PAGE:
U.S. civil aircraft sales for 2011 are expected to total $49.7 billion, an increase of 3.2 percent over 2010, and the Aerospace Industries Association (AIA) believes the sector will boost its revenue to $51.7 billion this year. But overall aerospace sales will likely experience a moderate decline in 2012 due to government cuts in space and defense.
AIA president and CEO Marion Blakey said the association is projecting “a much different year” for 2012. “Looking ahead to , we expect aerospace sales to decrease by about half a billion,” she told more than 300 members of the news media, government and industry at the AIA’s 47th annual year-end review and forecast luncheon in December.
“Under sequestration, our industry faces exposure all around,” Blakey said. “Not only are the defense cuts unsustainable, but domestic discretionary programs could be cut by about 7 percent as well, including deeper cuts to NASA, NOAA and critical FAA programs such as NextGen.”
AIA expects declines in nearly every product group except civil aviation. Space sales are projected to decrease by about $1 billion, and military aircraft sales are predicted to drop by $1.5 billion.
Civil aircraft sales will be driven in large part by rising commercial air traffic and high fuel prices, as both continue to spur world airlines to replace older, less fuel-efficient aircraft with newer models.
“These trends, combined with rapid growth in air travel in Asia and the Middle East, continue to create demand,” the former FAA Administrator said. “And that demand continues to call out the need for NextGen, the Next Generation Air Transportation System.”
AIA said that preliminary sales figures of $218 billion make 2011 the eighth consecutive year of growth, despite “significant headwinds and under the cloud of recession.” Aircraft and parts orders jumped to an estimated $204.8 billion, an increase of $8 billion over 2010. Backlog rose by $20 billion, to nearly $463 billion, compared with 2010. According to the association, these numbers indicate an ongoing rebound since the downturn seen in 2009.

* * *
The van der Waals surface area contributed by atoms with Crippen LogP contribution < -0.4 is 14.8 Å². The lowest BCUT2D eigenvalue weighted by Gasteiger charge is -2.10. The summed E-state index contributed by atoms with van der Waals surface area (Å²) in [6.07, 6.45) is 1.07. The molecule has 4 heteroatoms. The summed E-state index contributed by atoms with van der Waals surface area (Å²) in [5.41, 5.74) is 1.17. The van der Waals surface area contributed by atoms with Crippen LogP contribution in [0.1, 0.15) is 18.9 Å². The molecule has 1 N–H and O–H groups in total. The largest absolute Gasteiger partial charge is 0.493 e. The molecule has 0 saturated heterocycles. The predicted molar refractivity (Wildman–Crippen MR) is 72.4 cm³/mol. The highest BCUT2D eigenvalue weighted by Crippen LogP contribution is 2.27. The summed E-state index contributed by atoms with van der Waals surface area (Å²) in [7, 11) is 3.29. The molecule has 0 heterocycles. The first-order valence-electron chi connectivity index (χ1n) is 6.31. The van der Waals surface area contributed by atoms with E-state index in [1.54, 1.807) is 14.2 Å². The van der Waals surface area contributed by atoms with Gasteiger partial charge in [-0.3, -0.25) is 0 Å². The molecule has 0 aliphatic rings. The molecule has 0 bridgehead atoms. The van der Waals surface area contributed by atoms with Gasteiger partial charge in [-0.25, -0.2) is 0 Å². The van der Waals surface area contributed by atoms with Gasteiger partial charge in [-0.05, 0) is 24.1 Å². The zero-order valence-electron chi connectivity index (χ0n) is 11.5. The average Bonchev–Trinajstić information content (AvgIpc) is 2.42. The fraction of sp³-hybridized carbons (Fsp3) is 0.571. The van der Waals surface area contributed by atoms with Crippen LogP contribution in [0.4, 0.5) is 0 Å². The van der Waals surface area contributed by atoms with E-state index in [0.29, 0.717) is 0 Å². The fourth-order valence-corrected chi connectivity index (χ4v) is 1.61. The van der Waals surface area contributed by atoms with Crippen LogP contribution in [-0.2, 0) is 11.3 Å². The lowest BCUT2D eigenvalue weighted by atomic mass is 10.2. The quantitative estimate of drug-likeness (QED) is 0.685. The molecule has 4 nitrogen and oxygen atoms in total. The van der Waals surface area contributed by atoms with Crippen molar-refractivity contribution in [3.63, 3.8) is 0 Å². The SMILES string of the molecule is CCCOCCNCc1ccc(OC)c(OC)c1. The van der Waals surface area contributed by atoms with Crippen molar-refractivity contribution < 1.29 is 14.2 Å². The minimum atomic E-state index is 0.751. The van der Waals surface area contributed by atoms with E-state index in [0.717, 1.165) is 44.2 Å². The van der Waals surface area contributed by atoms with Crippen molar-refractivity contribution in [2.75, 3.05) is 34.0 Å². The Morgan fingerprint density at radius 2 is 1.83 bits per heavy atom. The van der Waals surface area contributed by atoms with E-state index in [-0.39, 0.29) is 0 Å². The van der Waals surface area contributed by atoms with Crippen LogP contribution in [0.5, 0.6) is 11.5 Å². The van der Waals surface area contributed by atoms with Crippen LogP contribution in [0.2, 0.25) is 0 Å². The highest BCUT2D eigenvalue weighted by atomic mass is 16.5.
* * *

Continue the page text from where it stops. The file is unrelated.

New civil helicopter deliveries also improved last year. The market includes emergency medical service providers, offshore oil and gas exploration and law enforcement applications. Following two years of sizeable decreases, U.S. civilian helicopter shipments were expected to climb to 454 aircraft in 2011, an annual increase of 5.3 percent.
At the December meeting the AIA projected that by the end of the year, U.S. aerospace exports would reach nearly $90 billion, up 12 percent, after falling during the two previous years. The increase is due primarily to strengthening civil exports, which were expected to improve 14 percent in 2011, reaching nearly $77 billion. The industry’s positive trade balance of $57.4 billion is the largest trade surplus of any manufacturing industry.
Meanwhile, Blakey noted, the association expected aerospace employment to register a slight increase in 2011. Total year-end employment was up slightly, reaching 624,000 jobs. “So despite a down economy, we’re holding steady,” she added.
But a study AIA commissioned recently concluded that if $1 trillion is cut from the defense budget beginning in 2013–as sequestration calls for–the jobs impact will be devastating. The association has estimated that 350,000 aerospace and defense workers will lose their jobs.
“And when these jobs go, the impact in the supply chain and in local communities will be just over one million jobs lost,” Blakey told the gathering. “That’s the loss of real jobs that are here today, and in this economy that is unthinkable.”